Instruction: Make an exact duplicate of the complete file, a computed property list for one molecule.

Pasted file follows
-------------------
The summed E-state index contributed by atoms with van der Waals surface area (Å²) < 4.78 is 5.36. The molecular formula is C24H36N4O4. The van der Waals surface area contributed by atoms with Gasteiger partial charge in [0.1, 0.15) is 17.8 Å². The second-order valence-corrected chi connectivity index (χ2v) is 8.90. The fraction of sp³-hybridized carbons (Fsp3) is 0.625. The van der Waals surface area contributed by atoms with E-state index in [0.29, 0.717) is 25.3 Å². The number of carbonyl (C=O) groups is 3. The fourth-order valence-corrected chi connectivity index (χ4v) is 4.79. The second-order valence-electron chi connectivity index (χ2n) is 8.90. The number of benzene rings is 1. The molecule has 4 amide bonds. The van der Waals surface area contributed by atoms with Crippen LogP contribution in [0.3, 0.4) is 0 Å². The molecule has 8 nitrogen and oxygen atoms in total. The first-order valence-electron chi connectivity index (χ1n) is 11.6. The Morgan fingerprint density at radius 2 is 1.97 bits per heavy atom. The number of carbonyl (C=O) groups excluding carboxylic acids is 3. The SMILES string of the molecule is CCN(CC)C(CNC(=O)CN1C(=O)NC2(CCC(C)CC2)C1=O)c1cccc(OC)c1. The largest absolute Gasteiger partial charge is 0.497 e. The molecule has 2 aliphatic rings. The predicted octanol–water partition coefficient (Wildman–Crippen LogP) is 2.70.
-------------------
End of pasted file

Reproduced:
The summed E-state index contributed by atoms with van der Waals surface area (Å²) < 4.78 is 5.36. The molecular formula is C24H36N4O4. The van der Waals surface area contributed by atoms with Gasteiger partial charge in [0.1, 0.15) is 17.8 Å². The second-order valence-corrected chi connectivity index (χ2v) is 8.90. The fraction of sp³-hybridized carbons (Fsp3) is 0.625. The van der Waals surface area contributed by atoms with E-state index in [0.29, 0.717) is 25.3 Å². The number of carbonyl (C=O) groups is 3. The fourth-order valence-corrected chi connectivity index (χ4v) is 4.79. The second-order valence-electron chi connectivity index (χ2n) is 8.90. The number of benzene rings is 1. The molecule has 4 amide bonds. The van der Waals surface area contributed by atoms with Crippen LogP contribution in [0.3, 0.4) is 0 Å². The molecule has 8 nitrogen and oxygen atoms in total. The first-order valence-electron chi connectivity index (χ1n) is 11.6. The Morgan fingerprint density at radius 2 is 1.97 bits per heavy atom. The number of carbonyl (C=O) groups excluding carboxylic acids is 3. The SMILES string of the molecule is CCN(CC)C(CNC(=O)CN1C(=O)NC2(CCC(C)CC2)C1=O)c1cccc(OC)c1. The largest absolute Gasteiger partial charge is 0.497 e. The molecule has 2 aliphatic rings. The predicted octanol–water partition coefficient (Wildman–Crippen LogP) is 2.70.